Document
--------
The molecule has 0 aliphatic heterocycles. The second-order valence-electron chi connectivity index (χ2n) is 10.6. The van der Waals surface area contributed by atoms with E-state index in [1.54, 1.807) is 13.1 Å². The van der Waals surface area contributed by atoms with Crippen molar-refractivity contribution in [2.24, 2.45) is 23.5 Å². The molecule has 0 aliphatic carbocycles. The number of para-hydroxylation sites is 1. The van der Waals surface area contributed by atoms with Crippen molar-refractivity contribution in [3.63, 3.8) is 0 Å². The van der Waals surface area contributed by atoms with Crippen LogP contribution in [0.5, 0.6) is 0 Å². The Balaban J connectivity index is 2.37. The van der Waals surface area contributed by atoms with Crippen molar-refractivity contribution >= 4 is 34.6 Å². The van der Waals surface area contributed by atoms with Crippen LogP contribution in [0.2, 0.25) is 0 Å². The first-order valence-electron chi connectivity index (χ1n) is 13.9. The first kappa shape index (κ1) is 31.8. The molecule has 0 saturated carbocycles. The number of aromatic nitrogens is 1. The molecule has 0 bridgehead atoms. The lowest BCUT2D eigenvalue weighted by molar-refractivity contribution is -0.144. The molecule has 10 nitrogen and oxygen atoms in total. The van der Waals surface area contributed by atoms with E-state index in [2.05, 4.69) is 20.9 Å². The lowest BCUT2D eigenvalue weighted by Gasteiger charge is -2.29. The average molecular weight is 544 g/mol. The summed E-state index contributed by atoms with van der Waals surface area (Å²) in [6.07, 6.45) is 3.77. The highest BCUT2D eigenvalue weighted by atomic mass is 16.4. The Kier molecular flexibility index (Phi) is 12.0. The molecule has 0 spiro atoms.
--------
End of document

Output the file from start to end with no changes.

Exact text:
The molecule has 0 aliphatic heterocycles. The second-order valence-electron chi connectivity index (χ2n) is 10.6. The van der Waals surface area contributed by atoms with E-state index in [1.54, 1.807) is 13.1 Å². The van der Waals surface area contributed by atoms with Crippen molar-refractivity contribution in [2.24, 2.45) is 23.5 Å². The molecule has 0 aliphatic carbocycles. The number of para-hydroxylation sites is 1. The van der Waals surface area contributed by atoms with Crippen molar-refractivity contribution in [3.63, 3.8) is 0 Å². The van der Waals surface area contributed by atoms with Crippen LogP contribution in [0.5, 0.6) is 0 Å². The Balaban J connectivity index is 2.37. The van der Waals surface area contributed by atoms with Crippen molar-refractivity contribution >= 4 is 34.6 Å². The van der Waals surface area contributed by atoms with Crippen LogP contribution in [0.2, 0.25) is 0 Å². The first-order valence-electron chi connectivity index (χ1n) is 13.9. The first kappa shape index (κ1) is 31.8. The molecule has 0 saturated carbocycles. The number of aromatic nitrogens is 1. The molecule has 0 bridgehead atoms. The lowest BCUT2D eigenvalue weighted by molar-refractivity contribution is -0.144. The molecule has 10 nitrogen and oxygen atoms in total. The van der Waals surface area contributed by atoms with E-state index in [2.05, 4.69) is 20.9 Å². The lowest BCUT2D eigenvalue weighted by Gasteiger charge is -2.29. The average molecular weight is 544 g/mol. The summed E-state index contributed by atoms with van der Waals surface area (Å²) in [6.07, 6.45) is 3.77. The highest BCUT2D eigenvalue weighted by atomic mass is 16.4. The Kier molecular flexibility index (Phi) is 12.0. The molecule has 0 spiro atoms.